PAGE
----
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Arrests of migrant families crossing border reach highest point of Trump presidency

USA TODAY logo USA TODAY 9/12/2018 Alan Gomez

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U.S. Border Patrol agents caught nearly 13,000 migrant family members trying to illegally enter the U.S. in August, the highest monthly total since President Donald Trump took office.

The 12,744 members of family units is the highest ever recorded in August and represents a 38 percent increase from the previous month, according to data released Wednesday by U.S. Customs and Border Protection. 

That sharp increase comes despite the implementation of Trump administration's "zero tolerance" immigration enforcement policy that led to criminal prosecutions of all illegal border-crossers and was designed to deter families from making the trip north. That policy led to more than 2,500 migrant families being separated along the border.

Migrant families carrying young children: Migrant families being moved to other immigration facilities in Texas © EPA Migrant families being moved to other immigration facilities in Texas

The zero tolerance policy remains in effect, but a federal judge ordered the administration to stop separating families in June, and is still overseeing a team of government and ACLU-led attorneys to reunite those families.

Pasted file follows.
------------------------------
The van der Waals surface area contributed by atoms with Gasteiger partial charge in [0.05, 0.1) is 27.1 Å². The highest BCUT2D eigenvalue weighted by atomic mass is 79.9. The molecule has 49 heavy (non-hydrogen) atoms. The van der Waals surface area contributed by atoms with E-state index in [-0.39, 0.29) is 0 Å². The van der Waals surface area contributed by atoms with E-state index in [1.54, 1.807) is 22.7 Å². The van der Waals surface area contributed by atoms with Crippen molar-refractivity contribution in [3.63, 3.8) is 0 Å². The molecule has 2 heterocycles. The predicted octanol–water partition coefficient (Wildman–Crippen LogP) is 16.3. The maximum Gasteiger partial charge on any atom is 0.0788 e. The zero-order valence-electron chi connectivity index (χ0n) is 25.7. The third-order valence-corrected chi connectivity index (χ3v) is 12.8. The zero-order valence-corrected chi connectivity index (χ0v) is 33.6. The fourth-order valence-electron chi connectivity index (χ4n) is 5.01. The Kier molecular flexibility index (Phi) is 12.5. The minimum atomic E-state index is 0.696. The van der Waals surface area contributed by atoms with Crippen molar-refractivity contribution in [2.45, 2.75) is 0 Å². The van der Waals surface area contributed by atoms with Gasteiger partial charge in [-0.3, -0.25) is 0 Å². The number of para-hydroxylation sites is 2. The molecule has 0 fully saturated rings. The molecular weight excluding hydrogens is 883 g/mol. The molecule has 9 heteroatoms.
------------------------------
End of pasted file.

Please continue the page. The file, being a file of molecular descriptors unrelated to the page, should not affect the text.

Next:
But the continued arrival of thousands of families, mostly fleeing the violence-plagued Central American nations of El Salvador, Guatemala, and Honduras, shows that the message of deterrence has not been received.

Immigration advocacy groups say those families continue trying to enter the U.S. because their home countries are still mired in raging violence fueled by gang and drug cartels. The Trump administration says the new numbers prove only that people throughout Central America understand the "gaps in our nation's legal framework."

"Smugglers and traffickers understand our broken immigration laws better than most and know that if a family unit illegally enters the U.S. they are likely to be released into the interior," Department of Homeland Security spokesman Tyler Houlton said. 



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